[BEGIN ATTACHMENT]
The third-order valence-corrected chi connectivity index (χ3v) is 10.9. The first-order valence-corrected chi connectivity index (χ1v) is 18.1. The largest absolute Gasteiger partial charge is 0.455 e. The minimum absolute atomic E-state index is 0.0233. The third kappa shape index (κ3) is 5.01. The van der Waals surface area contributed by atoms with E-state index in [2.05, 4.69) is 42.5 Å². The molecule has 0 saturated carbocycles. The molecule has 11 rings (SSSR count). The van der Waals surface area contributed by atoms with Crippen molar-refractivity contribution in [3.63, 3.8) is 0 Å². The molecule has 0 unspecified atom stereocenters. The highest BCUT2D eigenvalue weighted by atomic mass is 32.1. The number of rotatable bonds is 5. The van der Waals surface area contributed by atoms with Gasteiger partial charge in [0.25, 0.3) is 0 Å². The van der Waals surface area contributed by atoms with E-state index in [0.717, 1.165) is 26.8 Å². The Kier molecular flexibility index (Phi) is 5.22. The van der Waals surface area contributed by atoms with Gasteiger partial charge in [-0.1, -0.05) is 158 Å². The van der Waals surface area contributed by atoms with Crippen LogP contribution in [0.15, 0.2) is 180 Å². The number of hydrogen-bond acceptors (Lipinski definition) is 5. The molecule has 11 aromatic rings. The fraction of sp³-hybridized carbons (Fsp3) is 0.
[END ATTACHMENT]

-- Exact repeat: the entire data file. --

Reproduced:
The third-order valence-corrected chi connectivity index (χ3v) is 10.9. The first-order valence-corrected chi connectivity index (χ1v) is 18.1. The largest absolute Gasteiger partial charge is 0.455 e. The minimum absolute atomic E-state index is 0.0233. The third kappa shape index (κ3) is 5.01. The van der Waals surface area contributed by atoms with E-state index in [2.05, 4.69) is 42.5 Å². The molecule has 0 saturated carbocycles. The molecule has 11 rings (SSSR count). The van der Waals surface area contributed by atoms with Crippen molar-refractivity contribution in [3.63, 3.8) is 0 Å². The molecule has 0 unspecified atom stereocenters. The highest BCUT2D eigenvalue weighted by atomic mass is 32.1. The number of rotatable bonds is 5. The van der Waals surface area contributed by atoms with Gasteiger partial charge in [0.25, 0.3) is 0 Å². The van der Waals surface area contributed by atoms with E-state index in [0.717, 1.165) is 26.8 Å². The Kier molecular flexibility index (Phi) is 5.22. The van der Waals surface area contributed by atoms with Gasteiger partial charge in [-0.1, -0.05) is 158 Å². The van der Waals surface area contributed by atoms with Crippen LogP contribution in [0.15, 0.2) is 180 Å². The number of hydrogen-bond acceptors (Lipinski definition) is 5. The molecule has 11 aromatic rings. The fraction of sp³-hybridized carbons (Fsp3) is 0.